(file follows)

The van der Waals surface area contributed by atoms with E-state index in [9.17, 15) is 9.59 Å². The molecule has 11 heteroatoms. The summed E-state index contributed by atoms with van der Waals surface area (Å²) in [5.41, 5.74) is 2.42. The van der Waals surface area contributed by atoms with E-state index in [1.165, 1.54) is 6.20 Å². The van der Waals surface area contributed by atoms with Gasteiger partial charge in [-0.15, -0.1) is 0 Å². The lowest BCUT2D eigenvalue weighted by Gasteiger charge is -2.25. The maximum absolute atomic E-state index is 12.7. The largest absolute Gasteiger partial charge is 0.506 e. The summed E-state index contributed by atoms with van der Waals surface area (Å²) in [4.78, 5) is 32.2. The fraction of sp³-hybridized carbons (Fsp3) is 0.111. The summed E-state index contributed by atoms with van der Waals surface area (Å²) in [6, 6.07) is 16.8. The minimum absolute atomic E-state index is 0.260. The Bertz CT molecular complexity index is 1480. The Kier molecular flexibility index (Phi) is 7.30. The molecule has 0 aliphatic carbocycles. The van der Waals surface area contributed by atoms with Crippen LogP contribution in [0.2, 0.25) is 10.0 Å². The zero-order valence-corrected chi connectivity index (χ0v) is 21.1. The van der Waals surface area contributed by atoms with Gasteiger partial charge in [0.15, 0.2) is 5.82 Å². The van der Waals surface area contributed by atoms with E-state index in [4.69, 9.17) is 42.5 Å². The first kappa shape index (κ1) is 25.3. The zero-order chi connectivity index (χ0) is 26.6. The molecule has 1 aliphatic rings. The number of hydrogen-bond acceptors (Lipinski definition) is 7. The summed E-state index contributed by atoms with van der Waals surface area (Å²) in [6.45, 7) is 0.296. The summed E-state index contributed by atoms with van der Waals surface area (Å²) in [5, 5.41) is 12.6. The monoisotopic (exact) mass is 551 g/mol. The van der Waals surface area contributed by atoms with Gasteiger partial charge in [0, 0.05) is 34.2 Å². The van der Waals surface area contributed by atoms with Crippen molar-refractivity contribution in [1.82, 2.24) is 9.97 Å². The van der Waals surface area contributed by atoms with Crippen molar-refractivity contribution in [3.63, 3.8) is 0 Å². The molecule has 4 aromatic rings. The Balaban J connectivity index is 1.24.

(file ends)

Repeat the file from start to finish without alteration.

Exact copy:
The van der Waals surface area contributed by atoms with E-state index in [9.17, 15) is 9.59 Å². The molecule has 11 heteroatoms. The summed E-state index contributed by atoms with van der Waals surface area (Å²) in [5.41, 5.74) is 2.42. The van der Waals surface area contributed by atoms with E-state index in [1.165, 1.54) is 6.20 Å². The van der Waals surface area contributed by atoms with Gasteiger partial charge in [-0.15, -0.1) is 0 Å². The lowest BCUT2D eigenvalue weighted by Gasteiger charge is -2.25. The maximum absolute atomic E-state index is 12.7. The largest absolute Gasteiger partial charge is 0.506 e. The summed E-state index contributed by atoms with van der Waals surface area (Å²) in [4.78, 5) is 32.2. The fraction of sp³-hybridized carbons (Fsp3) is 0.111. The summed E-state index contributed by atoms with van der Waals surface area (Å²) in [6, 6.07) is 16.8. The minimum absolute atomic E-state index is 0.260. The Bertz CT molecular complexity index is 1480. The Kier molecular flexibility index (Phi) is 7.30. The molecule has 0 aliphatic carbocycles. The van der Waals surface area contributed by atoms with Crippen LogP contribution in [0.2, 0.25) is 10.0 Å². The zero-order valence-corrected chi connectivity index (χ0v) is 21.1. The van der Waals surface area contributed by atoms with Gasteiger partial charge in [0.15, 0.2) is 5.82 Å². The van der Waals surface area contributed by atoms with E-state index in [4.69, 9.17) is 42.5 Å². The first kappa shape index (κ1) is 25.3. The zero-order chi connectivity index (χ0) is 26.6. The molecule has 1 aliphatic rings. The number of hydrogen-bond acceptors (Lipinski definition) is 7. The summed E-state index contributed by atoms with van der Waals surface area (Å²) in [6.45, 7) is 0.296. The summed E-state index contributed by atoms with van der Waals surface area (Å²) in [5, 5.41) is 12.6. The monoisotopic (exact) mass is 551 g/mol. The van der Waals surface area contributed by atoms with Gasteiger partial charge in [0, 0.05) is 34.2 Å². The van der Waals surface area contributed by atoms with Crippen molar-refractivity contribution in [1.82, 2.24) is 9.97 Å². The van der Waals surface area contributed by atoms with Crippen molar-refractivity contribution in [3.63, 3.8) is 0 Å². The molecule has 4 aromatic rings. The Balaban J connectivity index is 1.24.